The chef says he has ample opportunity to innovate. For one thing, he gets to try out new dishes, like my duck crepe, in Baton Rouge. Also, while Galatoire's serves escargot in garlic and butter, the new restaurant introduced escargot in a garlic-herbsaint cream with herbs, served in a puff pastry shell. Other dishes that first appeared on the Galatoire's Bistro menu—like the Roasted Duck and the Foie Gras appetizer—proved so popular that they were added to the repertoire in New Orleans. Yet even the innovations have to fit in with Galatoire's customary themes. And some foods that the chef likes to cook—or eat, as is the case with one of his favorite dishes, duck confit—will probably not make it on to the Galatoire's menu because they depart too much from the restaurant's traditions.
Landry can also innovate and cook food that diverges from the restaurant menu because his team participates in so many special events. On many of these occasions, he writes a menu built around slow-cooking techniques because he knows how many people he's cooking for and when the food will be served. Two or three days before an event, he'll start cooking pork ribs or veal cheeks and other dishes that take a lot of time. Interestingly, he says that the difference in styles—Galatoire's a la minute menu vs. slow-cooking recipes on the event menus—wasn't something he consciously pursued: he realized that he had been emphasizing slow-cooking only after looking back at what he had been serving.
The chef's experience with Galatoire's a la minute cooking served him well at the recent Louisiana Seafood Cook-Off. Landry and sous chef Heather Young took the first place prize for their Sautéed Cobia with Louisiana Crab Butter. Contestants had to use Louisiana seafood, and they had only one hour to do all preparations.
Landry is fan of cobia, which is frequently a fresh fish featured at both of his restaurants, so that element was easy. The sauce is the inspired part. It starts with using a mallet to crush several Louisiana whole gumbo crabs—good food isn't all subtle techniques: sometimes brute force is necessary, too. That's the last step in the recipe that the lay-cook will have no trouble with: after that, it's all talent, technique, and timing.
As reigning King of Louisiana Seafood, Landry will represent the state at the Great American Seafood Cook-Off (GASCO) in August. He tells me he might again cook the dish that won the Louisiana Seafood Cook-Off. (Why mess with success?)
While we're on the subject of seafood, Landry tells a story on himself about learning to order it for Galatoire's. He had been ordering the seafood for the Baton Rouge restaurant for months, so it was only a matter of finding out the quantities required at the Bourbon Street restaurant. He got together with his sous chef on the first day and asked him about the typical order of crabmeat. His colleague told him that 90 pounds ought to do it. Landry asked: How long will that last? The reply: Oh, that'll get us through the first day and into lunch. The chef is now laughing as he tells me that he had no idea that the one restaurant could serve that much crabmeat. He asked about the shrimp order. Again, after the reply, he asked how long that would last. One day, the sous chef told him. More laughter: he's still amazed at these quantities.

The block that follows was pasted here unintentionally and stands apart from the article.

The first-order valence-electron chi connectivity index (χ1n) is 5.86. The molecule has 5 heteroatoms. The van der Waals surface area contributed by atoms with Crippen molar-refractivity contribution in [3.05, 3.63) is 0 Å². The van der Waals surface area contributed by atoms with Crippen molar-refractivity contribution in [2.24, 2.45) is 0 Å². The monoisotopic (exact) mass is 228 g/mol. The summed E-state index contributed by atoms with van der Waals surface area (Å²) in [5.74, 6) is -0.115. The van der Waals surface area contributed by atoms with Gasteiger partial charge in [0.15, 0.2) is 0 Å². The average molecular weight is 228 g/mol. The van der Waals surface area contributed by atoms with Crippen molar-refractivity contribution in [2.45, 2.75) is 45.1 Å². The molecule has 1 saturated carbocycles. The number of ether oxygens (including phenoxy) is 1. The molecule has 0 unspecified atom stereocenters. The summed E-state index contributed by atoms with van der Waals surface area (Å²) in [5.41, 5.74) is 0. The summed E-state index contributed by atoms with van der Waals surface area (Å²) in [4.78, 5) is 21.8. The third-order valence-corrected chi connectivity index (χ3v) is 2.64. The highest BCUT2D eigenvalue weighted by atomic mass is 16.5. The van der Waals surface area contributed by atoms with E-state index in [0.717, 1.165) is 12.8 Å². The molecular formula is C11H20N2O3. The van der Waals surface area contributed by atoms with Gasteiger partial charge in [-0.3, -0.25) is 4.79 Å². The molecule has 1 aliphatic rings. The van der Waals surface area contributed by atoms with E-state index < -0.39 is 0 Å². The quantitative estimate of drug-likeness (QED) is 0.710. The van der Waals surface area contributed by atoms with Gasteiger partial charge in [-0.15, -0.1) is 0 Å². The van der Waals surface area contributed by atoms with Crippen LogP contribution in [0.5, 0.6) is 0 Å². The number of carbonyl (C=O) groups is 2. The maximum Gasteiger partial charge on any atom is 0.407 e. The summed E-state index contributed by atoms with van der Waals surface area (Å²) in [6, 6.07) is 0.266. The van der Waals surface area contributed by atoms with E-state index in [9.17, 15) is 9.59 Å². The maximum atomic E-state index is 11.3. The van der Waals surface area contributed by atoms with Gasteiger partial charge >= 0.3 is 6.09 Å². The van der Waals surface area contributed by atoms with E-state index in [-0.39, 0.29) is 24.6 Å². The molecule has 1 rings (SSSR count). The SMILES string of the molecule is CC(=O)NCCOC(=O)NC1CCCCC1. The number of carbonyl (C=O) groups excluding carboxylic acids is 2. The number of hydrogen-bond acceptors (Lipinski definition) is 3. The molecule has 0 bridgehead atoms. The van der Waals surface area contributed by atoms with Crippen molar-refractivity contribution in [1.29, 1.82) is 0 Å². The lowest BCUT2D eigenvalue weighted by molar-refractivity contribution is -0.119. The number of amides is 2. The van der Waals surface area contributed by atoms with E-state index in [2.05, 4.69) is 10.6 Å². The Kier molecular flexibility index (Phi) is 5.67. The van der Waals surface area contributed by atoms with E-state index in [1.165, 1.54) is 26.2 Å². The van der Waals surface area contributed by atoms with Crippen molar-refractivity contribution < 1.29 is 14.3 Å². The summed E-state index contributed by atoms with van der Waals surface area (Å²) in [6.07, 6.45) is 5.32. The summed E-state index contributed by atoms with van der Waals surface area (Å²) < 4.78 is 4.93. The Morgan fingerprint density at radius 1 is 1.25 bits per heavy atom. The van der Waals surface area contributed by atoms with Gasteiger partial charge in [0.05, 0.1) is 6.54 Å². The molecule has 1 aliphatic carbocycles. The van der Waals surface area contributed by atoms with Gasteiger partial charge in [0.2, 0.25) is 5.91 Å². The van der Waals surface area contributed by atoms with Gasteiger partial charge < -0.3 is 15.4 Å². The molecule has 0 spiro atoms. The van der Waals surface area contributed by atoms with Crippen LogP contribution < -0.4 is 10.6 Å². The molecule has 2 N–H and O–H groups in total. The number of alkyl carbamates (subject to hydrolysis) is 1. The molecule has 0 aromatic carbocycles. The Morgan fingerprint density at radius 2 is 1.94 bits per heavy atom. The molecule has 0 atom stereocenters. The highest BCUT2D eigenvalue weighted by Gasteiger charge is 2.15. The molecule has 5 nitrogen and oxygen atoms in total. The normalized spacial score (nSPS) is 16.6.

And that's when I get my own lesson in Galatoire's seafood: I'm served the biggest soft-shell crab I've ever eaten ... and I've eaten quite a few of them. It's fried and served in a meunière amandine sauce. The crab is not only the biggest one I've eaten but also the best. (When I play back the interview, there's a long stretch at this point with only my silverware clicking against the plate. I hope that this silence is when the chef momentarily turned away to chat with one of his fish purveyors who happened to be dining in the restaurant, but I worry that I might have just stopped asking questions to concentrate on my crab.) Amazingly, the normal serving size for this dish is two crabs.
I'm so thoroughly satisfied with my meal that I decline dessert. Both waiter and chef shoot me a brief look of incredulity for passing on something sweet to cap off this excellent meal. I flash back to Landry's earlier comment about how he's rarely hungry while he's working and tasting soups and sauces, but that he can be ravenous moments after walking out into the fresh air. Maybe talking so much about food while eating has the same effect.
Chef Landry is due at the Baton Rouge restaurant soon, so I say my thanks, wish him well in the GASCO competition, and bid my good-byes. I step out on to Bourbon Street wondering how soon I'll regret having passed on that dessert.
© Marshal Zeringue